The Mountain of Balana, the gate way to Kandy as seen above, although defendable, was abandoned most of the time giving entrance to the city. Only twice was an enemy denied access and given battle at Balana, that when the redoubtable Rajasinghe attempted to retake Kandy and when Vimaladharmasuriya checked the Portuguese advance in 1603. These two incidents show the strength of the position if it is defended with determination, but the overall Kandyan strategy meant allowing the enemy access to the city thus abandoning the position at Balana. Further, the ideology of the Kandyans regarding field fortifications were as stated in Channa Wickramasekara’s Kandy at War“the field fortifications were built more for the purpose of hindering an advance than stopping it”.

The Fort: an archaeological analysis

“The site of the old fort…the villagers call the spot, where it stood, Ukkotu-tenna. Strictly there are two forts, the upper and lower, together covering about three acres, of which the lower fort claims five-sixths. This had been encircled by a stone wall about 4 ft. in thickness, now broken down. The walls of the upper fort are less visible”

H. C. P. Bell

The above is a description of the fort by H. C. P. Bell in his famous Report on The Kegalle District in 1892. As at today, only the upper fort remains. The present ruins of the Balana fort can be found on the summit of the Balana hill overlooking the Balana railway station. One can access it via the road from the Balana railway station from which it is a 2.5km hike up or from the Kandugannawa Balana road from behind the Kadugannawa station which is about 5km. The access to the fort is through a tea estate with a new board showing the fort. A paved path has been made recently leading to the fort. The present ruins are made of stone and the area is being cleared from time to time although certain sections were hard to access due to the thick thorn bushes. The entrance to the fort is from the southeast and is surrounded by three round bastions. There are two entrances on two levels. The two level entrance is flanked by two round bastions on either side. The first entrance is 2 feet 10 inches wide with a flight of six steps to the first level which is 3 feet 6inches above the ground; the second entrance is 10 feet directly in front of that which is 3 feet wide and rises 4 feet above that level giving access to the inside of the fort. The two bastions from the first level is 37 feet apart and the walls of these entrance features are roughly 1.5 feet thick. The two bastions ‘A & B’ slightly differ in size with the bastion ‘A’ being smaller than the other. The height of the bastions varies as the elevation there changes but not exceeding roughly 4 feet in height. The wall between bastions A and C is roughly 80 feet in length and contains three walls at three different heights. The total width between these three walls is 9 feet.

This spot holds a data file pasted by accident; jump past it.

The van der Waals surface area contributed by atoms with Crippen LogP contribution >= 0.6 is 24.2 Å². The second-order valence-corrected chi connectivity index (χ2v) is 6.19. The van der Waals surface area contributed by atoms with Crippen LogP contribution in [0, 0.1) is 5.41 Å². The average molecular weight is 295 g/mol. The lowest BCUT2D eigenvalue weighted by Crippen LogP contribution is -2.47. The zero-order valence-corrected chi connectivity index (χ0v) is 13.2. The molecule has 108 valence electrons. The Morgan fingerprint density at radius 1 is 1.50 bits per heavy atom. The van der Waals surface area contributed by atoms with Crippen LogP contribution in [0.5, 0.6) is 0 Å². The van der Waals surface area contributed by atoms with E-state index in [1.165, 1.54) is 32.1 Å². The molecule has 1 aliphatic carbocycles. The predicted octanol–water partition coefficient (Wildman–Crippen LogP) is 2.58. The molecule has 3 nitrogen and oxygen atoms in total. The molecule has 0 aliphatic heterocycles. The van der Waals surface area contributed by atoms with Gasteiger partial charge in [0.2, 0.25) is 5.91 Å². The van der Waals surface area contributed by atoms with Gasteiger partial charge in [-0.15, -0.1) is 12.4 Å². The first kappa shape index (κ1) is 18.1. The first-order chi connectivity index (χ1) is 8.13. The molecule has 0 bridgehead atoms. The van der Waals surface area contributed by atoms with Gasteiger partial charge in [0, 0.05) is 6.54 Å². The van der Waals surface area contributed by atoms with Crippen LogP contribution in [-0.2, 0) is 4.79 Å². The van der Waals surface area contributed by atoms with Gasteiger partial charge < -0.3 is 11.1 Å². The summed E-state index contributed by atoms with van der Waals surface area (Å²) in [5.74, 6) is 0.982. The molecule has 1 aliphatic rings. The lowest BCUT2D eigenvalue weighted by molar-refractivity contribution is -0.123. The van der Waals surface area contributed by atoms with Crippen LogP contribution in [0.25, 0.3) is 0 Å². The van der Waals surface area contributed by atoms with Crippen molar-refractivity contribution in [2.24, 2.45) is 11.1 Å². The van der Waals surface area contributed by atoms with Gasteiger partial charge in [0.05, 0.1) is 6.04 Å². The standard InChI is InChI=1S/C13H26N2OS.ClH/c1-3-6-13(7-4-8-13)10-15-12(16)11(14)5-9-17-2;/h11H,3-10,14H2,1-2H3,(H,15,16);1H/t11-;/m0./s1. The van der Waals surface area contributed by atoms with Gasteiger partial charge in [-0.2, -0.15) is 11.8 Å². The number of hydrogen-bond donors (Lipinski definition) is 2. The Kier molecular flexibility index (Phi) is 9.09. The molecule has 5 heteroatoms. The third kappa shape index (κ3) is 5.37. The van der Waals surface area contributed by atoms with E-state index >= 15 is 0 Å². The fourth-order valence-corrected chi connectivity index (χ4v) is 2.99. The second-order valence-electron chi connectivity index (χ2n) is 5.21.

A ground plan of the fort by the writer based on a survey conducted in July 2017.

Bastion C was covered in thick undergrowth which was hitherto unknown to the writer and thus it was ‘discovered’ during a field survey carried out by the writer and the team in July 2017 when clearing the undergrowth. This bastion appears to be smaller than the other two and is situated above a small drop facing the Balana road. This is at the northern tip of the fort. From here, the wall turns southwest and runs for about 70 feet. This stretch too, the writer had to cut his way through the thorn bushes and hence it was difficult to gauge the height of the wall from the outside; as the entire area within the fort is of the same level as that of the walls. This wall ends at an ‘S’ shape at the edge of a natural rock. Few feet away it begins once more towards the southeast along the rock. From here one could gaze upon the open plains of the Four Korales which is similar to the view from the Kadugannawa climb on the Kandy road. The wall from here, now basically a foundation on top of the rock, runs for 43 feet till the rock ends and furthermore two drains could be seen cutting through the foundations of the wall; the width of the wall is about 4 feet here. From there turning further eastwards runs the wall for about 90 feet to bastion B. At the edge of the rock are a flight of steps to the base of the wall towards the bastion. There are three steps turning in towards the fort and 14 steps running parallel to the wall to the base, from which is a steep drop towards the west with large trees. On this section, the maximum height of the wall reaches 10 feet. Here 10 small drains could be found coming from within the wall. On the 90 feet stretch of the wall towards bastion B, there is a section 30 feet before the bastion which appears to have broken away creating a gap of 5 feet in width and 6 feet in height. The width of the wall on this long stretch is 4 feet. The entire area of the fort is roughly 14,900 square feet and the walls are perpendicular to the ground with only bastions A & B showing a slight angle.

Speaking to the department of Archaeology, they explained that no excavation has been conducted here but said some conservation work had been carried out in the early 2000s, and this was evident as all the remains are in a good state of preservation and in certain sections cement too could be seen used as mortar. At certain places within the fort, broken tiles could be seen indicating that a roofed structure in the center of the fort existed. A proper excavation would be necessary for a deeper analysis of the fortification.

A military perspective

From the remaining sections, it is possible to assume that a garrison of over 100 soldiers would have fitted within the fort. The bastions are not large enough to hold numerous heavy cannons but possibly one large cannon or three to four Kodithuwakku (Gingals-light artillery). The present road runs below bastions A and C and at a particular bend, the road runs less than 100 feet below bastion C. Therefore as this section is exposed to the road, it might be the reason for the extra strengthening of the wall in three lines on this section. Also, the old Kadawatha would have been placed in an area across the present road below the northern section of the fort (this section of the hill north of the fort to the road is in thick jungle, a proper survey would perhaps shed light onto more features connecting the fort to the Kadawatha). Bastion C could have commanded a large area across the road to the neighbouring mountain. The two entrances are designed in a fashion where only one person could enter or exit at a time thus making an entrance to the fort by storming almost impossible. The true topography of the fort has been distorted by the tea plantation making it hard to understand its historical and military context. Further the Kandyans had created an effective communication system from Balana to the Capital; this was by way of beacon signals. When the enemy was sighted, the beacon on the Balana hill and the neighbouring peak would be lit, which would be followed by the lighting of a beacon on Diyakelinawala mountain and from that to the Gannoruwa hill from which would be communicated to the city.